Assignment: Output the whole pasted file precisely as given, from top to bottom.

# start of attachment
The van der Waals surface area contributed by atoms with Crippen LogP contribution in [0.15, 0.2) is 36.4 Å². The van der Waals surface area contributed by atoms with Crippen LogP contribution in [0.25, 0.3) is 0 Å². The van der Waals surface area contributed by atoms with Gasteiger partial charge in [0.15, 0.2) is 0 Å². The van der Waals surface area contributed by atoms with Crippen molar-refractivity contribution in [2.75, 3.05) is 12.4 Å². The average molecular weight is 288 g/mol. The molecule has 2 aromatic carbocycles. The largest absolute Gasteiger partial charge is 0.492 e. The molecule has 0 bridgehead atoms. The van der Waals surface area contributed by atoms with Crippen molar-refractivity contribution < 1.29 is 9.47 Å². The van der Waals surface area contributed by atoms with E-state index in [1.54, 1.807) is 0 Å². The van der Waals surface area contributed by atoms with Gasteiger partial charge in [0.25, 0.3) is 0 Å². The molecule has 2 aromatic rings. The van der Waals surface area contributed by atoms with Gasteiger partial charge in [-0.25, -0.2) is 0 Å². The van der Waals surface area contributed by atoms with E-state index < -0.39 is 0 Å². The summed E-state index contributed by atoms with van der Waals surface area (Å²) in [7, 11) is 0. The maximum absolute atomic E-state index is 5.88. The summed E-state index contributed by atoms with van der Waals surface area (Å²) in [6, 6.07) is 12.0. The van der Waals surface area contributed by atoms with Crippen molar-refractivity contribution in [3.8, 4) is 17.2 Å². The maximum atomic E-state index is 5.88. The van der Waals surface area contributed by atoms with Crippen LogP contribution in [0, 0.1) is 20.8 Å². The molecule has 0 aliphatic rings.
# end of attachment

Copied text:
The van der Waals surface area contributed by atoms with Crippen LogP contribution in [0.15, 0.2) is 36.4 Å². The van der Waals surface area contributed by atoms with Crippen LogP contribution in [0.25, 0.3) is 0 Å². The van der Waals surface area contributed by atoms with Gasteiger partial charge in [0.15, 0.2) is 0 Å². The van der Waals surface area contributed by atoms with Crippen molar-refractivity contribution in [2.75, 3.05) is 12.4 Å². The average molecular weight is 288 g/mol. The molecule has 2 aromatic carbocycles. The largest absolute Gasteiger partial charge is 0.492 e. The molecule has 0 bridgehead atoms. The van der Waals surface area contributed by atoms with Crippen molar-refractivity contribution < 1.29 is 9.47 Å². The van der Waals surface area contributed by atoms with E-state index in [1.54, 1.807) is 0 Å². The van der Waals surface area contributed by atoms with Gasteiger partial charge in [0.25, 0.3) is 0 Å². The molecule has 2 aromatic rings. The van der Waals surface area contributed by atoms with Gasteiger partial charge in [-0.25, -0.2) is 0 Å². The van der Waals surface area contributed by atoms with E-state index < -0.39 is 0 Å². The summed E-state index contributed by atoms with van der Waals surface area (Å²) in [7, 11) is 0. The maximum absolute atomic E-state index is 5.88. The summed E-state index contributed by atoms with van der Waals surface area (Å²) in [6, 6.07) is 12.0. The van der Waals surface area contributed by atoms with Crippen molar-refractivity contribution in [3.8, 4) is 17.2 Å². The maximum atomic E-state index is 5.88. The van der Waals surface area contributed by atoms with Crippen LogP contribution in [0, 0.1) is 20.8 Å². The molecule has 0 aliphatic rings.